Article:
The right kind of flour can make or break your bake, and savvy bakers understand that knowing your particular flour is crucial. But have you ever considered the differences between organic flour and conventional flour?
Importance of Choice of Flour in Baking
Baking is not just a simple science of mixing certain ingredients together. It is also about understanding how these ingredients work in harmony to create the perfect final product. One of the most essential, and often overlooked, aspects of baking is the choice of flour. It’s important to understand the role that flour plays in baking, as it directly affects the structure, texture, and taste. The type of flour you choose can depend on the recipe, the desired end product, and even the humidity in your kitchen.
Organic Flour vs. Conventional Flour
But what about the difference between organic and conventional flour? As far as prioritising our organic purchases, simple store-cupboard ingredients can often end up at the end of the list. But should we pay more attention to the provenance of the flour we use?
Let’s start with conventional flour. This is the most commonly used flour in baking. It is made by milling intensively farmed wheat and then treating it with various chemicals to improve its texture, colour, and shelf life.
On the other hand, organic flour is milled from wheat that has been grown organically without chemical fertilizers, pesticides, or herbicides.
Of course, flour is not limited to just wheat, but as the most widely used grain for flour, and also the most intensively produced, this discussion refers mostly to wheat. The whole concept of choosing organic flour over conventional flour does however apply to most types of flour, particularly grain flour.
What is Organic Flour?
Organic flour is made from organically grown wheat that was grown without the use of synthetic fertilizers or pesticides. Organic farming also forbids the use of genetically modified organisms (GMOs) and prioritises holistic methods for soil health and crop rotation in order to maintain a balanced ecosystem. The result is a product that is not only free from harmful chemicals but may also have a higher nutritional value due to the nutrient-rich soil in which it was cultivated.
How Organic Flour is Made and Sourced
Organic flour is sourced only from farmers who use organic farming methods. Typically, organic wheat is harvested and then milled using traditional methods that avoid any harsh chemicals or additives and help to retain the nutrients and flavour of the wheat. The resulting flour is unbleached and contains no additives or chemical preservatives.
This is in direct contrast with commercially grown wheat which has been grown using chemical fertilisers, sprayed with pesticides and herbicides, and may have begun life as genetically modified seeds. Conventional wheat is milled using an intensive industrial process that strips the flour of its natural nutrients and flavour. Conventional flour may also have added enzymes and preservatives that extend its shelf life and make it whiter.
The Environmental Impact of Modern Wheat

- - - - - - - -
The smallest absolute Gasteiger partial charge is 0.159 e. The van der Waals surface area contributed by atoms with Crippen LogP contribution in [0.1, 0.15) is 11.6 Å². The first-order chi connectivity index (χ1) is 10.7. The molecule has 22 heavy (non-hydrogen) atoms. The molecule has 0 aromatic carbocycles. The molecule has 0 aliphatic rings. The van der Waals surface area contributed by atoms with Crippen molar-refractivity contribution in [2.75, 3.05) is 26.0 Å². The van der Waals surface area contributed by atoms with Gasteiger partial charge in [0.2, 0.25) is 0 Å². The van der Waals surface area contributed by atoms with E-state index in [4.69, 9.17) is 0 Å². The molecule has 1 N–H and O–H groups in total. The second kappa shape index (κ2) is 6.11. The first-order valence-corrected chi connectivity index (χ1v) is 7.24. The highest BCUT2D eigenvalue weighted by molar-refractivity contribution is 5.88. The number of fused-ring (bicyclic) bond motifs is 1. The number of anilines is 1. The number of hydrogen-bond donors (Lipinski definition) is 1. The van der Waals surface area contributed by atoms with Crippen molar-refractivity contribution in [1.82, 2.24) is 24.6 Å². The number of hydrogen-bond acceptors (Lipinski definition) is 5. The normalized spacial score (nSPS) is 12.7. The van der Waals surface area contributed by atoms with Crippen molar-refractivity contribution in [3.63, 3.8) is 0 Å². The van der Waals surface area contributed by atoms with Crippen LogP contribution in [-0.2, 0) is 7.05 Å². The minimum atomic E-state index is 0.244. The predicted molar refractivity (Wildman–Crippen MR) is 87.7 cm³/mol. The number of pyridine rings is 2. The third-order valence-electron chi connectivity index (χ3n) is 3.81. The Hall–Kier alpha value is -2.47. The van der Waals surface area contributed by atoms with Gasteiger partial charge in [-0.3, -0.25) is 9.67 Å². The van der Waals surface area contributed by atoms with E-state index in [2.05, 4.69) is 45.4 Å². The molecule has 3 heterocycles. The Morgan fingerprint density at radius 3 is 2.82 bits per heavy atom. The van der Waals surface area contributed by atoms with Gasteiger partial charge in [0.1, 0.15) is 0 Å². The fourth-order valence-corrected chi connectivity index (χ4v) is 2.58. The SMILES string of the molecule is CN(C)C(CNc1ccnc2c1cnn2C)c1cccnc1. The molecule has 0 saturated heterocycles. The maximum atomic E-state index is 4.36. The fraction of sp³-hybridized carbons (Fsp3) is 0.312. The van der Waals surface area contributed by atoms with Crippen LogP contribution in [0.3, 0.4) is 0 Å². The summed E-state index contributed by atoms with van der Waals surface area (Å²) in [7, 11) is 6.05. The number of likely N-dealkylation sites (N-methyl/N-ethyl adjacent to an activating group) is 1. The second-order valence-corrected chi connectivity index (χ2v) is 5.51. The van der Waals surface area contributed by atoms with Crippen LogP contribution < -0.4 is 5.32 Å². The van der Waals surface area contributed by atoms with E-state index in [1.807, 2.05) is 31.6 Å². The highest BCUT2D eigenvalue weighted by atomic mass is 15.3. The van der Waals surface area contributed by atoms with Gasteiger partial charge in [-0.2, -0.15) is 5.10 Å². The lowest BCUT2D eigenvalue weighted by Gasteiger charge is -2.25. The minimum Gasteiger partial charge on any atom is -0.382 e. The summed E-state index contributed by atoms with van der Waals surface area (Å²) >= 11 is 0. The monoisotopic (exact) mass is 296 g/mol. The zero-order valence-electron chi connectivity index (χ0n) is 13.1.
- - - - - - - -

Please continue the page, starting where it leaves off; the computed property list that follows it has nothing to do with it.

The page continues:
Modern wheat cultivation has been extensively mechanized, with large machines used to plant and harvest wheat at scale. Not only does this process require vast amounts of fossil fuels, but modern agricultural practices often lead to soil erosion and degraded soil health, which has a profound impact on biodiversity and ecosystem balance. Overuse of chemical fertilizers and pesticides in wheat farming has led to pollution of our water supply and contributes to our toxic load.
Conversely, organic farming methods reduce these environmental impacts by avoiding the use of chemical pesticides and fertilizers, which can have a positive effect on soil health and reduce water contamination from runoff. Organic farming also promotes biodiversity through crop rotation, conservation tillage and cover crops.
Does Organic Flour Taste Different?
It can do. Organic flour has not been chemically whitened but it has also been allowed to age naturally. This natural ageing process allows the flavours in the wheat to slowly mature; unlike the chemically enhanced ageing of conventional wheat. Interestingly, the substance used to speed up the ageing of wheat can leave wheat flour with a bitter aftertaste, and none of the rounded sweetness of a good quality organic flour.
Is Organic Flour Healthy?
Milled from pesticide-free grain, in soil fertilised with only natural substances, organic flour may have absorbed more nutrients from the soil than its conventional cousins.
Made from wheat that is grown without the use of harmful pesticides and synthetic fertilizers, organic flour is free from any harmful residues that may be left behind on conventionally grown wheat. Many organic flours are less refined, leaving behind more of the whole grain, which contains the good stuff. However, let’s be clear that just because something is labelled “organic” doesn’t automatically mean it’s healthier.
But does any of this translate into better results for your baking? Beyond the environmental benefits of choosing organic, and the knowledge that you are in greater control of what you put into the food you make, buying organic should (but sadly not always does) mean buying better quality. And better quality ingredients will always make better food.
Why not try our organic wholemeal stoneground flour?
For a classic sourdough you can’t beat organic rye flour. Did you know that organic flour is recommended for making sourdough as it is abundant in wild yeasts?
Or try the unique taste of this organic buckwheat flour.
We have several more organic flours to explore in our wide range of wholesale organic products.
This article was reproduced on this site with permission from operafoods.com.au the “Breakfast Cereal Manufacturers”.
See original article:- Baking Better: The Benefits of Organic Flour over Conventional Flour
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